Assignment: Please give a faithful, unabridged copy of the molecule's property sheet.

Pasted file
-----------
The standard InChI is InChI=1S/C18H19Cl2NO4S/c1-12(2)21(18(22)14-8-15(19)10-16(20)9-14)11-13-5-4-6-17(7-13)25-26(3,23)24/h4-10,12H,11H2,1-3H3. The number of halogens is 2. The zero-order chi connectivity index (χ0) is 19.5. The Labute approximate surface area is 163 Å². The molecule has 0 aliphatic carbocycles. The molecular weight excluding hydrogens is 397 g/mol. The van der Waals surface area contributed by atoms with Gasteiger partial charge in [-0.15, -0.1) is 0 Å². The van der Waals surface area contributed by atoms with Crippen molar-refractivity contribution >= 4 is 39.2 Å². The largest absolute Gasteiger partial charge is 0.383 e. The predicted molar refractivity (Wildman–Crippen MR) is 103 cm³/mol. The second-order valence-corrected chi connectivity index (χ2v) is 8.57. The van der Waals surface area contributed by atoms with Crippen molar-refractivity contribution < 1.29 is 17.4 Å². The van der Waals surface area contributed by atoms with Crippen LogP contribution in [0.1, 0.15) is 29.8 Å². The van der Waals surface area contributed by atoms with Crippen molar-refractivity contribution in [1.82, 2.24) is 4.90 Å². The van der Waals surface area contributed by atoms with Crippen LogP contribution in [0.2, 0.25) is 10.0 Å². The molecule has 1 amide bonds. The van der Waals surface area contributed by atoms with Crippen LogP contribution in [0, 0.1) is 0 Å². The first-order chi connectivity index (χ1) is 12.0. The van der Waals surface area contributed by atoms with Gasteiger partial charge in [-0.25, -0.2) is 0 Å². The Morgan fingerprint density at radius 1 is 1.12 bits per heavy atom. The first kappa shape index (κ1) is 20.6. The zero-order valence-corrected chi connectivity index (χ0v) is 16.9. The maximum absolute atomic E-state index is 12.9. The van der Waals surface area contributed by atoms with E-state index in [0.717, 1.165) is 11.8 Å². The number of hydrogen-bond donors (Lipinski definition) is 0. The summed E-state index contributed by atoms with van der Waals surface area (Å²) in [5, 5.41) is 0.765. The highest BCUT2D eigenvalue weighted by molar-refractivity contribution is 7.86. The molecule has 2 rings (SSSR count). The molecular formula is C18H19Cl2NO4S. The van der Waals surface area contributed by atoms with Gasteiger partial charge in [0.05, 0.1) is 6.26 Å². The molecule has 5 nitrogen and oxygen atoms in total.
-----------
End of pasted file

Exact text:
The standard InChI is InChI=1S/C18H19Cl2NO4S/c1-12(2)21(18(22)14-8-15(19)10-16(20)9-14)11-13-5-4-6-17(7-13)25-26(3,23)24/h4-10,12H,11H2,1-3H3. The number of halogens is 2. The zero-order chi connectivity index (χ0) is 19.5. The Labute approximate surface area is 163 Å². The molecule has 0 aliphatic carbocycles. The molecular weight excluding hydrogens is 397 g/mol. The van der Waals surface area contributed by atoms with Gasteiger partial charge in [-0.15, -0.1) is 0 Å². The van der Waals surface area contributed by atoms with Crippen molar-refractivity contribution >= 4 is 39.2 Å². The largest absolute Gasteiger partial charge is 0.383 e. The predicted molar refractivity (Wildman–Crippen MR) is 103 cm³/mol. The second-order valence-corrected chi connectivity index (χ2v) is 8.57. The van der Waals surface area contributed by atoms with Crippen molar-refractivity contribution < 1.29 is 17.4 Å². The van der Waals surface area contributed by atoms with Crippen LogP contribution in [0.1, 0.15) is 29.8 Å². The van der Waals surface area contributed by atoms with Crippen molar-refractivity contribution in [1.82, 2.24) is 4.90 Å². The van der Waals surface area contributed by atoms with Crippen LogP contribution in [0.2, 0.25) is 10.0 Å². The molecule has 1 amide bonds. The van der Waals surface area contributed by atoms with Crippen LogP contribution in [0, 0.1) is 0 Å². The first-order chi connectivity index (χ1) is 12.0. The van der Waals surface area contributed by atoms with Gasteiger partial charge in [-0.25, -0.2) is 0 Å². The Morgan fingerprint density at radius 1 is 1.12 bits per heavy atom. The first kappa shape index (κ1) is 20.6. The zero-order valence-corrected chi connectivity index (χ0v) is 16.9. The maximum absolute atomic E-state index is 12.9. The van der Waals surface area contributed by atoms with E-state index in [0.717, 1.165) is 11.8 Å². The number of hydrogen-bond donors (Lipinski definition) is 0. The summed E-state index contributed by atoms with van der Waals surface area (Å²) in [5, 5.41) is 0.765. The highest BCUT2D eigenvalue weighted by molar-refractivity contribution is 7.86. The molecule has 2 rings (SSSR count). The molecular formula is C18H19Cl2NO4S. The van der Waals surface area contributed by atoms with Gasteiger partial charge in [0.05, 0.1) is 6.26 Å². The molecule has 5 nitrogen and oxygen atoms in total.